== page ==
Living in DC has accorded me a number of privileges. Chief among them is the proximity to government offices as well as many NGOs. I am literally walking distance away from their offices. As a result, I have attended a number of press conferences and panel discussions led by current and former members of the government as well as the intelligence community. One recurring theme in the recent discussions is the importance of public private partnerships (PPP) in preventing a repeat of the Sony hacking incident.
The argument is that PPPs allow for greater information sharing thus reducing information asymmetry between the private and public sectors. It has been suggested that everything from malware signatures to attack attempts could be shared. The idea is that the aggregated data can be analysed for trends and patterns which can then help companies better prepare their defenses against similar attacks.
My opinion on the matter is that PPPs will not work out, at least not without major changes to regulations. The success of a PPP depends largely on one single value; honesty. In this particular case, neither party has the incentive to put all his cards on the table.
Lets first take a look from the government's perspective. It is no secret that governments stockpile 0 days. It is crucial ammunition that provides them with an alternative to conventional warfare. Case in point, Stuxnet was able to cripple Iran's nuclear programme, remain undetected for years, and not divulge the identity of its creator, something that conventional warfare or diplomacy would be unable to achieve. Even if full-blown war is unavoidable, 0 days can serve as a force multiplier. Imagine being able to disrupt the utilities and infrastructure of the target country even before the first boots hit the ground. The government would never be willing to share such information with the private sector.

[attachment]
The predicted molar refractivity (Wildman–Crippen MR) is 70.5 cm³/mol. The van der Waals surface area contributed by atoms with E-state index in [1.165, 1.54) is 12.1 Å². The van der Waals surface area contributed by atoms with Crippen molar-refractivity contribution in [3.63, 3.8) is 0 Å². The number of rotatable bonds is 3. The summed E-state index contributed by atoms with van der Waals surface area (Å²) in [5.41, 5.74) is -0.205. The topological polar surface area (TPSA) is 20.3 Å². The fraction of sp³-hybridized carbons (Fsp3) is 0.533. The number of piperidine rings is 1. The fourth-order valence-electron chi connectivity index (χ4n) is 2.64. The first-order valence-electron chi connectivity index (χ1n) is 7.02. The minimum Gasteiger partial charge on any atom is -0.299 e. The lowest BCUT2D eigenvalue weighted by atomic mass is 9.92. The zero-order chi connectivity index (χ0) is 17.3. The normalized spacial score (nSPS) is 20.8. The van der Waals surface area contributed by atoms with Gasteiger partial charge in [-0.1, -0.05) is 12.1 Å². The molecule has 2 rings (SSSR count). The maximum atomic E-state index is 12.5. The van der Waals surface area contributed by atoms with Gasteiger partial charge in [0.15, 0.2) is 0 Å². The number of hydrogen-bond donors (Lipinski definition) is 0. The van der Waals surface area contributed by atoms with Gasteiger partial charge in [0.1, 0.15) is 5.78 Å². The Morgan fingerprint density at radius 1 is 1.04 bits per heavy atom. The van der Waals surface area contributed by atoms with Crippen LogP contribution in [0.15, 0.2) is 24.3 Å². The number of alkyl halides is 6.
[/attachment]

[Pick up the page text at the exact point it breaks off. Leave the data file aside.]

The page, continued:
From the private sector's perspective, the most important driver is profit. Once the company reports the crime and police have started investigations, the company has loss all control over the chain of event and the media circus that ensues may be even more detrimental to the company than the attack itself. Just look at the share price of Sony after the incident. In addition, equipment may be confiscated for evidential purposes which may affect day-to-day business operations. Lastly, the investigation process might uncover details such as the non-compliance to certain regulations and the company might even be liable for prosecution. It is therefore in the company's best interest to sweep it under the carpet and absorb the losses.
Unless there are indemnity and certain privacy clauses worked into regulation, it is unlikely that PPPs will work out.